Ant-Man and the Wasp – Review

Expectations are running high for Marvel Studios right now.  Even after ten years in the game, they have remarkably hit a new level of success just this year, with Black Panther and Avengers: Infinity War both breaking every conceivable record in the books at the box office.  And with that box office success comes the added pressure to follow up each film with something even bigger than the last.  This hasn’t always panned out completely, with many of the Phase 2 films in the MCU struggling to match expectations, but in Phase 3, it has certainly been the case.  And this has been partly due to a different strategy on Marvel’s part, which is to try out different flavors with each new film they make.  The result has been a wonderful mix of movies that take place within the same universe, but feel uniquely characterized by the stories they tell and the heroes they focus on.  They also have helped Marvel branch out into different genres that are perfectly matched for each character, and help to add to the different flavors that characterize the MCU.  Captain America’s movies have taken on the flavor of political conspiracy thrillers; Thor’s have fully embraced their campiness and are now fully in tune with 80’s era fantasy epics; Doctor Strange has brought in a Matrix –like cerebral flavor to the universe; and Spider-Man even managed to fit in a bright high school comedy in the style of John Hughes into the mix.  Overall, every character gets their own distinct style of movie to tell their story, and it helps their own separate franchises breathe on their own, un-tethered to each other.  Even the big crossovers like the Avengers movies feel like their own series apart from the rest, taking on a colossal epic feel on their own.  But in this particular year, after Black Panther delivered some sobering political messages to it’s audience and Infinity War left us with a bleak cliffhanger that shook our senses, the one thing Marvel needs to give us now is a light, silly comedy.  Enter Ant-Man and the Wasp.

Ant-Man as a movie perhaps has had the most interesting backstory of all the films Marvel has made.  It was in development for years under the direction of Edgar Wright, who was an avowed fan of the comic book character.  But, Wright’s distinctive style clashed too heavily with the very stringent standards that Marvel Studios was imposing on their filmmakers as they were building up their universe, and Marvel’s Creative Director Kevin Feige had to make the difficult choice to take Edgar off his dream project.  Ironically, Edgar Wright’s style might have gone through better in Phase 3, where Marvel has been more welcoming to unique voices.  So, after Wright’s departure, the remainder of the film had to be completed with Peyton Reed in the director’s chair, with Ant-Man himself, Paul Rudd, and his writing partner Adam McKay making further adjustments to Wright’s script.  With all this compromising and sudden shift in vision behind the movie, it was thought at the time that this was going to be Marvel’s first stumbling block as well as their first flop.  But surprisingly, that not what happened at all.  Though the movie did feel disjointed due to it’s troubled production, it nevertheless managed to stick the landing and work as a passable entry in the MCU.  It also found an audience and continued Marvel’s winning streak.  The main reason the film succeeded was largely due to the ideal casting of Paul Rudd as the titular character.  His charming performance captured the humor and charisma needed for the part, and it made him an instant favorite in the MCU, which was a blessing for Marvel since needed him to be a worthy addition to their world before he made another appearance in Captain America: Civil War (2016).  The other positive of the movie’s success was that it granted Ant-Man a sequel, one that this time could be unburdened by production woes.  The only question is, did fewer problems translate into a better movie overall?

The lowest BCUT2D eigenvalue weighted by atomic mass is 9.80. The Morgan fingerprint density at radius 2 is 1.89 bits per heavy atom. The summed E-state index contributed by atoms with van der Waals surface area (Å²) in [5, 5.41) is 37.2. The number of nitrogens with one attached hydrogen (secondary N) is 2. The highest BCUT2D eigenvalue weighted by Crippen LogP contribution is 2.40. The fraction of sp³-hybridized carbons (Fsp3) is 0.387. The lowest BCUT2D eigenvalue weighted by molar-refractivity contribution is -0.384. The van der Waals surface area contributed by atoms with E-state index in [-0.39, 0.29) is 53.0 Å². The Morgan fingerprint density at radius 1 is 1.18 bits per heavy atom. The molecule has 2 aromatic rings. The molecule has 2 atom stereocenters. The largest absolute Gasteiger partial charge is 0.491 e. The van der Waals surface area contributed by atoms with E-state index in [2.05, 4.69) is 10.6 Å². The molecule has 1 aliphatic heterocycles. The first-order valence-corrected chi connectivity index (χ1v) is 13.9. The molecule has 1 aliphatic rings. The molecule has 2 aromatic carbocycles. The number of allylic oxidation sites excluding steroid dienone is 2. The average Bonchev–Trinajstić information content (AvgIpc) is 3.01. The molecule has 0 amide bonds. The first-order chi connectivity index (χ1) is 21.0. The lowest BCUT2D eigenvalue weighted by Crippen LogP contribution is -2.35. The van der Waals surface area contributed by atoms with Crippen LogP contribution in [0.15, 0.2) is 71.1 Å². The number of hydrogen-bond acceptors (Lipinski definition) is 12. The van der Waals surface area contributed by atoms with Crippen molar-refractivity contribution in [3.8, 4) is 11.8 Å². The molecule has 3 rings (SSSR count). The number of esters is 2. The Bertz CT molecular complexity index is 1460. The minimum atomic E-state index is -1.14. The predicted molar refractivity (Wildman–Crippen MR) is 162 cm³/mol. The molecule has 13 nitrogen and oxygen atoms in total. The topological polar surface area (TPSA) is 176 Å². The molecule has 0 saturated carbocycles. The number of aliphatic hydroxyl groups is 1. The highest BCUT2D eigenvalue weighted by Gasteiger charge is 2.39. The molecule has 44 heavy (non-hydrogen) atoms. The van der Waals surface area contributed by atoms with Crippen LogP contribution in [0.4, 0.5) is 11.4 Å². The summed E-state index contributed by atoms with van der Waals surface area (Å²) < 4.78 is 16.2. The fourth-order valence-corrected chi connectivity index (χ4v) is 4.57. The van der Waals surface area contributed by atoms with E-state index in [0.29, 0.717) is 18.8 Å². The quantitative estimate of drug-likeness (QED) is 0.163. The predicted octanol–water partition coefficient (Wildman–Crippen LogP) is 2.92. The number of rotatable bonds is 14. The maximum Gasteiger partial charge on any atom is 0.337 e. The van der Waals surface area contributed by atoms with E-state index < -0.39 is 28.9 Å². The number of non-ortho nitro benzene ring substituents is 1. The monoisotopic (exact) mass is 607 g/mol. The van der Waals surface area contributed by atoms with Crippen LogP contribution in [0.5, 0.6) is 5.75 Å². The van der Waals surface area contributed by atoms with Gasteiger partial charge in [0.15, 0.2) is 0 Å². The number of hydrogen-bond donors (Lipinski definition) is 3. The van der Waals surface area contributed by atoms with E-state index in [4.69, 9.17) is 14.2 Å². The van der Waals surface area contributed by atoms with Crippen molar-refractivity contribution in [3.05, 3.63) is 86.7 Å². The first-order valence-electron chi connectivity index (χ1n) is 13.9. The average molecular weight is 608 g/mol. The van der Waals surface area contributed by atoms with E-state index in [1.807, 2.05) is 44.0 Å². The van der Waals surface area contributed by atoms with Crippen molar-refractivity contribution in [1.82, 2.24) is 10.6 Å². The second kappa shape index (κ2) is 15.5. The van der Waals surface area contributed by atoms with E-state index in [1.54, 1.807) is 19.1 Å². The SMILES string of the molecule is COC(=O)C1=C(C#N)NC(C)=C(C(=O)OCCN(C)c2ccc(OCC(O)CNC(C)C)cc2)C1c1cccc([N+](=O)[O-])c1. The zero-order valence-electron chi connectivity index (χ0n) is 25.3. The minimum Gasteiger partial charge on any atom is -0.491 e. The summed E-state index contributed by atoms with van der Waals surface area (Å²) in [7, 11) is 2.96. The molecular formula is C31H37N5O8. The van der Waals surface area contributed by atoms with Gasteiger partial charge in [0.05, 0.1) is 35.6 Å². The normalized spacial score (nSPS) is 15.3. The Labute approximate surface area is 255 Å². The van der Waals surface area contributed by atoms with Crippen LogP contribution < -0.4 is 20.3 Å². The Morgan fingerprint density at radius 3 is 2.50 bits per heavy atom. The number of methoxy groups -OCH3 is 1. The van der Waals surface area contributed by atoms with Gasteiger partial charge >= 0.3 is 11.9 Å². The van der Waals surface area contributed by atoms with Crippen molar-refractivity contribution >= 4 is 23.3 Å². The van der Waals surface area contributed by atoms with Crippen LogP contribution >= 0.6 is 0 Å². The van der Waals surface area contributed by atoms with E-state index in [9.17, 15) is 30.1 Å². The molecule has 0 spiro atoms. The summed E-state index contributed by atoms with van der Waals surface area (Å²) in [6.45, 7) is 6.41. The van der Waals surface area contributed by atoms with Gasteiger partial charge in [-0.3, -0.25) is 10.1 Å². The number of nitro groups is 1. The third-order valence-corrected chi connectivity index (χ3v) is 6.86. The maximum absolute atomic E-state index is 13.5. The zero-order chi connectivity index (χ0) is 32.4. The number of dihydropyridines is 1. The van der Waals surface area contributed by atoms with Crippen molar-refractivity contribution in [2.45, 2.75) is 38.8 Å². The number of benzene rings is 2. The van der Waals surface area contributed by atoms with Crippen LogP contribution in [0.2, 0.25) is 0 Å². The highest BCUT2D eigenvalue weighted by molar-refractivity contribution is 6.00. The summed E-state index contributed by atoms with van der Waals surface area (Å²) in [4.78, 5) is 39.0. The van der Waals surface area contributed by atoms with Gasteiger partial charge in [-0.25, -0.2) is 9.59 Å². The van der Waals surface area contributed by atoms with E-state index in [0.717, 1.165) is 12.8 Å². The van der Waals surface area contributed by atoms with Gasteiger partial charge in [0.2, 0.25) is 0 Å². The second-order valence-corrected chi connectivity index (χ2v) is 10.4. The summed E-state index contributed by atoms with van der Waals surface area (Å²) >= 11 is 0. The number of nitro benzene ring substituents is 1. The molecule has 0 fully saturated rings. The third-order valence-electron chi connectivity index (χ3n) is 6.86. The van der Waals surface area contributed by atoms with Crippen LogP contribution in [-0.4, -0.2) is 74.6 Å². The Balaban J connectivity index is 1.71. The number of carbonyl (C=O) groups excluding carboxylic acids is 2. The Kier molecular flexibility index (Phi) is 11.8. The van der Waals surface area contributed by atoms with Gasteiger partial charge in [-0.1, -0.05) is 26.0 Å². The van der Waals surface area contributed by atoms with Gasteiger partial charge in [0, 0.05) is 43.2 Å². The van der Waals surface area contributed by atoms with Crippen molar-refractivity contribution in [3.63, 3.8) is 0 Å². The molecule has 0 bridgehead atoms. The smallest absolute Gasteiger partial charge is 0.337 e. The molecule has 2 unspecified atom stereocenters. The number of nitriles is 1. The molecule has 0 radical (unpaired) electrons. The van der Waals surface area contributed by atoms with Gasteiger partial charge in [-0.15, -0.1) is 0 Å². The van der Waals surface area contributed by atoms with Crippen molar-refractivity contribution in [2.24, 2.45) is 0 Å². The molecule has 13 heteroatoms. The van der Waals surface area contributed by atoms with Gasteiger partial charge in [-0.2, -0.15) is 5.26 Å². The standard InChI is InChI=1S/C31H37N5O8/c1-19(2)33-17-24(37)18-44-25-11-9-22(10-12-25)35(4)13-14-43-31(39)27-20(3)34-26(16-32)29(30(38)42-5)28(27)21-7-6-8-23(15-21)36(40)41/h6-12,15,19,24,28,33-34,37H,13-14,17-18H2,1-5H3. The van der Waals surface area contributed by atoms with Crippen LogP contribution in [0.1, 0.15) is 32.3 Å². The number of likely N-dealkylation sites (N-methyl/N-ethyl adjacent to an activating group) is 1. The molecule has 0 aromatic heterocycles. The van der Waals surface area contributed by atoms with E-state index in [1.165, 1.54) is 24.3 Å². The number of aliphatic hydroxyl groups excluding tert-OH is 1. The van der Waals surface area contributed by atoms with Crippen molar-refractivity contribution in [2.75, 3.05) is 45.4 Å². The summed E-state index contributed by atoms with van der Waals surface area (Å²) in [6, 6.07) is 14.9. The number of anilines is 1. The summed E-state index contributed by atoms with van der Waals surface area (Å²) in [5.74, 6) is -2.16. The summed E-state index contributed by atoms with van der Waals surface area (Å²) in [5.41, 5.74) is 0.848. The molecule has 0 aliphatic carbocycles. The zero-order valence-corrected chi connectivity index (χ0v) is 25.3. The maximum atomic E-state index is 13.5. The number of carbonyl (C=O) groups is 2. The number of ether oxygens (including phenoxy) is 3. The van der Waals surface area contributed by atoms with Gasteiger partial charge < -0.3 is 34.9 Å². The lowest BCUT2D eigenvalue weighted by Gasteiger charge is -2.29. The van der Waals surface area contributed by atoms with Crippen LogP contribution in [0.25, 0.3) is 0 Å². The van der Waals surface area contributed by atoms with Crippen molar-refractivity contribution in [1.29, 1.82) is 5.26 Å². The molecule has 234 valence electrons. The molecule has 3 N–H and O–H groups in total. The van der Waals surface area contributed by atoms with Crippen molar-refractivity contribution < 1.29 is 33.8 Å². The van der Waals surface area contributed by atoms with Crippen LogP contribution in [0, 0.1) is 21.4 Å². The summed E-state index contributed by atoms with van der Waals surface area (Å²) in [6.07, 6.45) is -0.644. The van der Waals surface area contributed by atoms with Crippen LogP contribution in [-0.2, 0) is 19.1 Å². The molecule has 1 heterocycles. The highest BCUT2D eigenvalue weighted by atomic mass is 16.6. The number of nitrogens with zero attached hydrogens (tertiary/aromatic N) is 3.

Ant-Man and the Wasp takes place in the months after the events of Civil War, where Scott Lang (Paul Rudd) is confined to house arrest due to his illegal partnership with Team Captain America in violation of the Sakovia Accords.  Because of their affiliation with Scott, both Dr. Hank Pym (Michael Douglas) and his daughter Hope Van Dyne (Evangeline Lilly) are on the lamb, conducting their experiments in secrecy.  But, during one of Scott’s uneventful days at home, he receives a strange vision, where he imagines himself in the body of Hope’s long lost mother, Janet Van Dyne (Michelle Pfeiffer), who was known herself as another size-changing superhero known as the Wasp.  Scott reaches out to his estranged colleagues, who manage to sneak him out of his house arrest in order to learn more about his vision.  They believe that Janet is sending a message to them through Scott because he managed to escape from the sub-atomic quantum realm, where Janet has been stuck for the last 30 years.  They have been attempting to build a bridge into the quantum realm within their secret lab, but still lack the necessary parts needed to complete the project, so they enlist Scott’s help to get what they need.  They encounter a local mob boss named Sonny Burch (Walton Goggins), who has the equipment they need, and Hope manages to subdue his henchmen thanks to her new abilities as the new Wasp.  However, their success is short-lived as the equipment is stolen by a mysterious assailant with molecular-phasing powers known as Ghost (Hannah John-Kamen).  To get back what she stole from them, the team must seek help from another estranged former colleague of Hank’s, Dr. Bill Foster (Laurence Fishburne).  But even with all the help they can get, including from Scott’s loyal friend and associate Luis (Michael Pena), Ghost proves to be a tougher adversary than they thought.  Is it possible for them to finish their bridge, or is the original Wasp forever left to be a prisoner within the Quantum Realm.